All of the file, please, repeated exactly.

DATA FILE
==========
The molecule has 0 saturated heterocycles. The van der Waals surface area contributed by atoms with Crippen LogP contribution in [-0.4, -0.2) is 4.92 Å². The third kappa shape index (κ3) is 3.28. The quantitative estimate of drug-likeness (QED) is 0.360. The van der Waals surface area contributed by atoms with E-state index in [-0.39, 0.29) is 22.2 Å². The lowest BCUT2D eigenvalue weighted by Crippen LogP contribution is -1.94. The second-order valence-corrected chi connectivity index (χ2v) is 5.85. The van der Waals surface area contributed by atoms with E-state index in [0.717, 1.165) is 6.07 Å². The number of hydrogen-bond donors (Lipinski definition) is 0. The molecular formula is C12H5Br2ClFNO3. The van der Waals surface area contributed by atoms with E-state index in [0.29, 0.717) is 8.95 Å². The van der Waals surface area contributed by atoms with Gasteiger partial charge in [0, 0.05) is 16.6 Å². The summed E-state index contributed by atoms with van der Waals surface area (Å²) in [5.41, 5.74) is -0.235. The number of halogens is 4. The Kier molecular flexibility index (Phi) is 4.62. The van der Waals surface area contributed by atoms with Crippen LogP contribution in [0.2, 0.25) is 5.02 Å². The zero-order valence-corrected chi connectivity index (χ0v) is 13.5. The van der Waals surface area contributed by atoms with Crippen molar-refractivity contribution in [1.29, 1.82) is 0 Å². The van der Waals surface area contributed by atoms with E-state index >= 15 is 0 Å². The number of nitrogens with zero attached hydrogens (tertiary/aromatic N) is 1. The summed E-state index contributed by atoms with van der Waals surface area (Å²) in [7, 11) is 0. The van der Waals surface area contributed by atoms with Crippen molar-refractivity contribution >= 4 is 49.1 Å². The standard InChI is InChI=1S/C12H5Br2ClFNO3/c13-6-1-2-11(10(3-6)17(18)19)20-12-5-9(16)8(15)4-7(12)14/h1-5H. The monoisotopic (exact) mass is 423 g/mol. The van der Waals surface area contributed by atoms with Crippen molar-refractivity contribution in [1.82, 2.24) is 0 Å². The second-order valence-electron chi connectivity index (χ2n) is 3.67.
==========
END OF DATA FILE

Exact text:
The molecule has 0 saturated heterocycles. The van der Waals surface area contributed by atoms with Crippen LogP contribution in [-0.4, -0.2) is 4.92 Å². The third kappa shape index (κ3) is 3.28. The quantitative estimate of drug-likeness (QED) is 0.360. The van der Waals surface area contributed by atoms with E-state index in [-0.39, 0.29) is 22.2 Å². The lowest BCUT2D eigenvalue weighted by Crippen LogP contribution is -1.94. The second-order valence-corrected chi connectivity index (χ2v) is 5.85. The van der Waals surface area contributed by atoms with E-state index in [0.717, 1.165) is 6.07 Å². The number of hydrogen-bond donors (Lipinski definition) is 0. The molecular formula is C12H5Br2ClFNO3. The van der Waals surface area contributed by atoms with E-state index in [0.29, 0.717) is 8.95 Å². The van der Waals surface area contributed by atoms with Gasteiger partial charge in [0, 0.05) is 16.6 Å². The summed E-state index contributed by atoms with van der Waals surface area (Å²) in [5.41, 5.74) is -0.235. The number of halogens is 4. The Kier molecular flexibility index (Phi) is 4.62. The van der Waals surface area contributed by atoms with Crippen LogP contribution in [0.2, 0.25) is 5.02 Å². The zero-order valence-corrected chi connectivity index (χ0v) is 13.5. The van der Waals surface area contributed by atoms with Crippen molar-refractivity contribution in [1.29, 1.82) is 0 Å². The van der Waals surface area contributed by atoms with E-state index >= 15 is 0 Å². The number of nitrogens with zero attached hydrogens (tertiary/aromatic N) is 1. The summed E-state index contributed by atoms with van der Waals surface area (Å²) in [7, 11) is 0. The van der Waals surface area contributed by atoms with Crippen molar-refractivity contribution >= 4 is 49.1 Å². The standard InChI is InChI=1S/C12H5Br2ClFNO3/c13-6-1-2-11(10(3-6)17(18)19)20-12-5-9(16)8(15)4-7(12)14/h1-5H. The monoisotopic (exact) mass is 423 g/mol. The van der Waals surface area contributed by atoms with Crippen molar-refractivity contribution in [1.82, 2.24) is 0 Å². The second-order valence-electron chi connectivity index (χ2n) is 3.67.